AUSTRALIA: Sydney suburban rolling stock PPP concessionaire Reliance Rail has refinanced its bank debt facilities with a A$1·8bn 21-year Green Sustainability-Linked Loan.
Reliance Rail’s 2006 contract with the New South Wales government covers the supply and maintenance of 78 Waratah EMUs, which account for about a third of Sydney Trains’ suburban fleet, along with the operation of the purpose-built Auburn depot. Reliance Rail is now operating in the ‘through-life support’ phase of the contract which runs until at least 2044.
Announcing financial close on March 1, Reliance Rail said the refinancing was one of the first of its kind in the Asia-Pacific market to be certified as a Green Loan by the Climate Bonds Initiative under its Low Carbon Transport criteria, as well as being a Sustainability-Linked Loan. CEO Chad Smithies suggested that the initiative could ‘pave the way for other mature infrastructure projects to pursue similar transactions.’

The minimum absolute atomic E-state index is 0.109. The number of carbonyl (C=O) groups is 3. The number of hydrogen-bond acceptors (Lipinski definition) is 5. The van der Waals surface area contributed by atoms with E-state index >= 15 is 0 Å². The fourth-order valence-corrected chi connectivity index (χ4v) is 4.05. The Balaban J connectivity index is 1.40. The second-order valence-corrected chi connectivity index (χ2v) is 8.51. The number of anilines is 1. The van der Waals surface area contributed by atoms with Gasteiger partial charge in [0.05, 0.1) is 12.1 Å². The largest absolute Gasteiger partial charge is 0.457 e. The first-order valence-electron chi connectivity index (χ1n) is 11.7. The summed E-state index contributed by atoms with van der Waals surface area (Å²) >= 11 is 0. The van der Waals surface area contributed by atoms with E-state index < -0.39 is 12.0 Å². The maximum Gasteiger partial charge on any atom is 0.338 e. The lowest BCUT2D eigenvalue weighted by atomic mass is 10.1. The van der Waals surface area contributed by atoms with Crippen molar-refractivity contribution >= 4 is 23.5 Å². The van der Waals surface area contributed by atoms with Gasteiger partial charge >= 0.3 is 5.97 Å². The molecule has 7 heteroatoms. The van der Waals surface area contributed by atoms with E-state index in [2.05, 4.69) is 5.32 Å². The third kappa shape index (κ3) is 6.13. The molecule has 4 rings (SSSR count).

The loan structure incentivises Reliance Rail with reduced debt margins if Sustainability Performance Targets are met. These are aligned to four metrics: an Infrastructure Sustainability Council Operations Rating score; the energy intensity of the trains and depot; solar power generation at the depot; and operational water consumption. Any savings would be used to fund sustainability improvements rather than to reduce the net funding costs.
Reliance Rail’s long-term equity investors are AMP Capital and the Amber Infrastructure-advised International Public Partnerships.
The green loan is being supported by 12 participating lenders: BNP Paribas, Commonwealth Bank of Australia, DZ Bank, Industrial & Commercial Bank of China, Kookmin Bank, Mizuho Bank, National Australia Bank, Natixis, Nippon Life, Norinchukin, Sumitomo Mitsui Trust Bank and Westpac.
BNP Paribas, Commonwealth Bank of Australia and National Australia Bank acted as Joint Sustainability Co-ordinators and worked to structure the SPTs. DNV acted as Verifier and Second Party Opinion provider.
RBC Capital Markets acted as financial adviser. King & Wood Mallesons acted as legal advisers for the borrowers, and White & Case for the lenders.